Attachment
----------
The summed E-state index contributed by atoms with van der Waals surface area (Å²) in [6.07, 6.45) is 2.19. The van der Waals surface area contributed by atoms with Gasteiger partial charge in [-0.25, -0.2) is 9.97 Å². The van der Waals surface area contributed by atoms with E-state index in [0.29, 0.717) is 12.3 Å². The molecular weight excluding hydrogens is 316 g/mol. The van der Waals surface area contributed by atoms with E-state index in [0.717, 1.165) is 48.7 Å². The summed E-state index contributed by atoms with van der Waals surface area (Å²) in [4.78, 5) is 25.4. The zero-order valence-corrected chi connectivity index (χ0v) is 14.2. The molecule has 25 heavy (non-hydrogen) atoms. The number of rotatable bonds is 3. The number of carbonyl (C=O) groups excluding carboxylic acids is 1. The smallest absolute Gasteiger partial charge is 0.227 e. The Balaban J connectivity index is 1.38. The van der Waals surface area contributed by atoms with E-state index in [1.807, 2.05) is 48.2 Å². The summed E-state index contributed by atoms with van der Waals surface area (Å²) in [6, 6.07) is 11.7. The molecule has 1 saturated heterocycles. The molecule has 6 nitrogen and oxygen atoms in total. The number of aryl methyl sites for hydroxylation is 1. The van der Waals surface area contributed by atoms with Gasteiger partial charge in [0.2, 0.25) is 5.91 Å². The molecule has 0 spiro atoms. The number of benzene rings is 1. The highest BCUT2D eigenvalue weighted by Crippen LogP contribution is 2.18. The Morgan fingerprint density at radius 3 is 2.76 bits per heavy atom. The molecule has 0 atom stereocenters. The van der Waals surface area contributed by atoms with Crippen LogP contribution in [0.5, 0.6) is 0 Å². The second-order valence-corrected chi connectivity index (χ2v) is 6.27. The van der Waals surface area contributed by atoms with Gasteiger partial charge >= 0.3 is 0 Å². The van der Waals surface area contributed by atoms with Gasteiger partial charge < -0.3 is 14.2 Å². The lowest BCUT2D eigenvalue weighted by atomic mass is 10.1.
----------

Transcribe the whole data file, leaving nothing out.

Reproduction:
The summed E-state index contributed by atoms with van der Waals surface area (Å²) in [6.07, 6.45) is 2.19. The van der Waals surface area contributed by atoms with Gasteiger partial charge in [-0.25, -0.2) is 9.97 Å². The van der Waals surface area contributed by atoms with E-state index in [0.29, 0.717) is 12.3 Å². The molecular weight excluding hydrogens is 316 g/mol. The van der Waals surface area contributed by atoms with E-state index in [0.717, 1.165) is 48.7 Å². The summed E-state index contributed by atoms with van der Waals surface area (Å²) in [4.78, 5) is 25.4. The zero-order valence-corrected chi connectivity index (χ0v) is 14.2. The molecule has 25 heavy (non-hydrogen) atoms. The number of rotatable bonds is 3. The number of carbonyl (C=O) groups excluding carboxylic acids is 1. The smallest absolute Gasteiger partial charge is 0.227 e. The Balaban J connectivity index is 1.38. The van der Waals surface area contributed by atoms with E-state index in [1.807, 2.05) is 48.2 Å². The summed E-state index contributed by atoms with van der Waals surface area (Å²) in [6, 6.07) is 11.7. The molecule has 1 saturated heterocycles. The molecule has 6 nitrogen and oxygen atoms in total. The number of aryl methyl sites for hydroxylation is 1. The van der Waals surface area contributed by atoms with Gasteiger partial charge in [0.2, 0.25) is 5.91 Å². The molecule has 0 spiro atoms. The number of benzene rings is 1. The highest BCUT2D eigenvalue weighted by Crippen LogP contribution is 2.18. The Morgan fingerprint density at radius 3 is 2.76 bits per heavy atom. The molecule has 0 atom stereocenters. The van der Waals surface area contributed by atoms with Crippen LogP contribution in [0.5, 0.6) is 0 Å². The second-order valence-corrected chi connectivity index (χ2v) is 6.27. The van der Waals surface area contributed by atoms with Gasteiger partial charge >= 0.3 is 0 Å². The van der Waals surface area contributed by atoms with Gasteiger partial charge < -0.3 is 14.2 Å². The lowest BCUT2D eigenvalue weighted by atomic mass is 10.1.